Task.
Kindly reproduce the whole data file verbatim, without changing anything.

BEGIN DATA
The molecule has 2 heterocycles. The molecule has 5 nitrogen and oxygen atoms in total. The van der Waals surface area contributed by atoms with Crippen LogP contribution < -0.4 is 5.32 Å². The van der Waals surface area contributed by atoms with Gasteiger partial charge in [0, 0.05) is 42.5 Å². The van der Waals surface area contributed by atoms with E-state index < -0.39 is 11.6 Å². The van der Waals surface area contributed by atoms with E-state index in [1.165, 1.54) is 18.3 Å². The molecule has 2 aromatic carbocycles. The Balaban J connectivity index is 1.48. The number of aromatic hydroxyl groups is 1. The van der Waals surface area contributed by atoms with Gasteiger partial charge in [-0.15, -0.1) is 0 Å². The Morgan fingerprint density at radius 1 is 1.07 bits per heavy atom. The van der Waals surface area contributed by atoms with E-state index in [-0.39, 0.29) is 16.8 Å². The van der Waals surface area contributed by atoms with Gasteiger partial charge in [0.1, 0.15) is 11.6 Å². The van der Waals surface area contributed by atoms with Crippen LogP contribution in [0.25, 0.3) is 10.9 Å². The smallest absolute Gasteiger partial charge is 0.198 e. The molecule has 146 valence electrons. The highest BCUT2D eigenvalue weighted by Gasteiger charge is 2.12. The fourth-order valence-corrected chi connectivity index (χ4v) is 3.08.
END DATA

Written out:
The molecule has 2 heterocycles. The molecule has 5 nitrogen and oxygen atoms in total. The van der Waals surface area contributed by atoms with Crippen LogP contribution < -0.4 is 5.32 Å². The van der Waals surface area contributed by atoms with Gasteiger partial charge in [0, 0.05) is 42.5 Å². The van der Waals surface area contributed by atoms with E-state index < -0.39 is 11.6 Å². The van der Waals surface area contributed by atoms with E-state index in [1.165, 1.54) is 18.3 Å². The molecule has 2 aromatic carbocycles. The Balaban J connectivity index is 1.48. The number of aromatic hydroxyl groups is 1. The van der Waals surface area contributed by atoms with Gasteiger partial charge in [-0.15, -0.1) is 0 Å². The Morgan fingerprint density at radius 1 is 1.07 bits per heavy atom. The van der Waals surface area contributed by atoms with E-state index in [-0.39, 0.29) is 16.8 Å². The van der Waals surface area contributed by atoms with Gasteiger partial charge in [0.1, 0.15) is 11.6 Å². The van der Waals surface area contributed by atoms with Crippen LogP contribution in [0.25, 0.3) is 10.9 Å². The smallest absolute Gasteiger partial charge is 0.198 e. The molecule has 146 valence electrons. The highest BCUT2D eigenvalue weighted by Gasteiger charge is 2.12. The fourth-order valence-corrected chi connectivity index (χ4v) is 3.08.